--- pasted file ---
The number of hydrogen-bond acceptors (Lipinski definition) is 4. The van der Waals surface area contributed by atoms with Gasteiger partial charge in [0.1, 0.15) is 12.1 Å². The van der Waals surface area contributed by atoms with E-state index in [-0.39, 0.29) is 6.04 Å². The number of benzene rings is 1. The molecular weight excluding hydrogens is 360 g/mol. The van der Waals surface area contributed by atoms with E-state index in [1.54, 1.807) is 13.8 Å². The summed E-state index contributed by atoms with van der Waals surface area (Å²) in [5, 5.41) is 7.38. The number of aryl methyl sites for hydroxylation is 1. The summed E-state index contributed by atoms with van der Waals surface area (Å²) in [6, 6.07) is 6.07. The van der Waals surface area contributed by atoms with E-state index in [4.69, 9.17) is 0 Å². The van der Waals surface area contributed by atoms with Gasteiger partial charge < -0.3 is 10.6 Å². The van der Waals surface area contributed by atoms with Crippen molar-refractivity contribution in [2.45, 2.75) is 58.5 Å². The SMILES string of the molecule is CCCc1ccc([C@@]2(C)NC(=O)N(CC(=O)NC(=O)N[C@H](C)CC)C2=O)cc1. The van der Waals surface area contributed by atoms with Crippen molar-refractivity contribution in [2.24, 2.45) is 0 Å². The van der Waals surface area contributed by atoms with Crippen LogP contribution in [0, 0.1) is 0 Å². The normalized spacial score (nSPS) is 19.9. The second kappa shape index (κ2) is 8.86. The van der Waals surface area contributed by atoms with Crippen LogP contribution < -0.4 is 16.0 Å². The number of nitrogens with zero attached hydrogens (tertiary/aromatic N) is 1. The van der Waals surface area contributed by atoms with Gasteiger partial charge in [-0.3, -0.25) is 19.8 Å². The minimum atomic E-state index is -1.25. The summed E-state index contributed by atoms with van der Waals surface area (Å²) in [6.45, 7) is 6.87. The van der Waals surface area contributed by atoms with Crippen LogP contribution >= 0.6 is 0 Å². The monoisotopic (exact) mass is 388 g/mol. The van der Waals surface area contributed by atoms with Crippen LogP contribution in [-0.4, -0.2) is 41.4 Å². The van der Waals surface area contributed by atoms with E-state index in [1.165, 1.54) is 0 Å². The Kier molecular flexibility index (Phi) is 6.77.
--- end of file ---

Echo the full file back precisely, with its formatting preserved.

The number of hydrogen-bond acceptors (Lipinski definition) is 4. The van der Waals surface area contributed by atoms with Gasteiger partial charge in [0.1, 0.15) is 12.1 Å². The van der Waals surface area contributed by atoms with E-state index in [-0.39, 0.29) is 6.04 Å². The number of benzene rings is 1. The molecular weight excluding hydrogens is 360 g/mol. The van der Waals surface area contributed by atoms with E-state index in [1.54, 1.807) is 13.8 Å². The summed E-state index contributed by atoms with van der Waals surface area (Å²) in [5, 5.41) is 7.38. The number of aryl methyl sites for hydroxylation is 1. The summed E-state index contributed by atoms with van der Waals surface area (Å²) in [6, 6.07) is 6.07. The van der Waals surface area contributed by atoms with E-state index in [4.69, 9.17) is 0 Å². The van der Waals surface area contributed by atoms with Gasteiger partial charge < -0.3 is 10.6 Å². The van der Waals surface area contributed by atoms with Crippen molar-refractivity contribution in [2.45, 2.75) is 58.5 Å². The SMILES string of the molecule is CCCc1ccc([C@@]2(C)NC(=O)N(CC(=O)NC(=O)N[C@H](C)CC)C2=O)cc1. The van der Waals surface area contributed by atoms with Crippen molar-refractivity contribution in [2.24, 2.45) is 0 Å². The van der Waals surface area contributed by atoms with Crippen LogP contribution in [0, 0.1) is 0 Å². The normalized spacial score (nSPS) is 19.9. The second kappa shape index (κ2) is 8.86. The van der Waals surface area contributed by atoms with Crippen LogP contribution < -0.4 is 16.0 Å². The number of nitrogens with zero attached hydrogens (tertiary/aromatic N) is 1. The van der Waals surface area contributed by atoms with Gasteiger partial charge in [-0.3, -0.25) is 19.8 Å². The minimum atomic E-state index is -1.25. The summed E-state index contributed by atoms with van der Waals surface area (Å²) in [6.45, 7) is 6.87. The van der Waals surface area contributed by atoms with Crippen LogP contribution >= 0.6 is 0 Å². The monoisotopic (exact) mass is 388 g/mol. The van der Waals surface area contributed by atoms with Crippen LogP contribution in [-0.4, -0.2) is 41.4 Å². The van der Waals surface area contributed by atoms with E-state index in [1.165, 1.54) is 0 Å². The Kier molecular flexibility index (Phi) is 6.77.